A Marine who posted a video online in which he uses slurs against Chinese people and threatens to shoot them when he deploys with the fleet is now under investigation, the Marine Corps said Thursday.

Capt. Joseph Butterfield, a Marine Corps spokesman, identified the Marine in the video as Pfc. Jarrett Morford, 20, and said Morford’s command is taking “appropriate action.”

Morford, who is from Windsor, Colo., is now training for a communications job at Twentynine Palms, Calif. He graduated boot camp in August.

“There is no place for racism in the Marine Corps. Those who can’t value the contributions of others, regardless of background, are destructive to our culture and do not represent our core values,” Butterfield said.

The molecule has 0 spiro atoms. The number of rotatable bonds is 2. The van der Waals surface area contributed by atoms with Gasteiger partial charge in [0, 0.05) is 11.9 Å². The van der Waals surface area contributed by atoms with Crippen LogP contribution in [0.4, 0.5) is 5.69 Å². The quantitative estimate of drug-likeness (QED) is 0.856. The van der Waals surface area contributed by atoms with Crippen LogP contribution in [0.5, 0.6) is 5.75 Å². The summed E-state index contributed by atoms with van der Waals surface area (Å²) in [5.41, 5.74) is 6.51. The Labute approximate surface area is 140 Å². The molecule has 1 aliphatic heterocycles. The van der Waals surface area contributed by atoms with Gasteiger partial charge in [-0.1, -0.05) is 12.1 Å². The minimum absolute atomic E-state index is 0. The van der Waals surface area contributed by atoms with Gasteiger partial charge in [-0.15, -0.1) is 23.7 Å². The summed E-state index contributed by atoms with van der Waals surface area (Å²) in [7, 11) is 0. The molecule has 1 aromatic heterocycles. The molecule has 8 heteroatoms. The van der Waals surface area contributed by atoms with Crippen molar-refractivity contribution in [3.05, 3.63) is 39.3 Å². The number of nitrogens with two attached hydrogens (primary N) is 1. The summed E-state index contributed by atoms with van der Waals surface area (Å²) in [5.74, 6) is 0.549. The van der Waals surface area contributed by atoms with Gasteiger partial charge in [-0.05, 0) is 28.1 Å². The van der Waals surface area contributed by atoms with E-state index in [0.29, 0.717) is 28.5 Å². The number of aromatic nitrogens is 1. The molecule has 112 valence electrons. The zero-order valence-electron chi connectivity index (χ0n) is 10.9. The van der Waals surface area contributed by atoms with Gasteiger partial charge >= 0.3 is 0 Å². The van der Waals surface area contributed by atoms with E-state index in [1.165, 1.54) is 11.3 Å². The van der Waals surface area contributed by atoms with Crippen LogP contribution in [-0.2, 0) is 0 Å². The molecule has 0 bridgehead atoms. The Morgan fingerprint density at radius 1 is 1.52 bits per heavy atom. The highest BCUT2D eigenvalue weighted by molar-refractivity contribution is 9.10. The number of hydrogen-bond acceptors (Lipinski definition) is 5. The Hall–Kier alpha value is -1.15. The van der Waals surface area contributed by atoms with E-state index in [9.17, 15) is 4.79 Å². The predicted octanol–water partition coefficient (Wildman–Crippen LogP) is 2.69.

“As the honorable Trump said today on Twitter, it was China’s fault,” Morford said in the video. “China is going to pay for what they have done to this country and the world.”

It was not clear Thursday which tweet Morford was referencing. President Donald Trump frequently tweets about China, blaming them for the coronavirus pandemic, which he has called “the China virus.”

It was also unclear Thursday when or where the video originally was posted. But it went viral Thursday on Twitter and Instagram.

The video also included profanity and referenced the caliber of bullet used for the M4 and the M16, the standard rifles issued to Marines.

“I don’t give a f*ck! A chink-headed motherf*cker comes up to me when I’m in the fleet, say 5-5-6 b*tch. That’s all I gotta say,” Morford said. “Say 5-5-f*cking-6!”

Source: Stars And Stripes

King Iso – World War Me

Blown away by King Iso’s World War Me record! Enjoyed it more than I thought I would. Love the whole soldier theme in the videos & artwork. Can’t name a single song I dislike. 22 tracks nowadays is like a double album for some. He produced the whole thing too? Get out of here.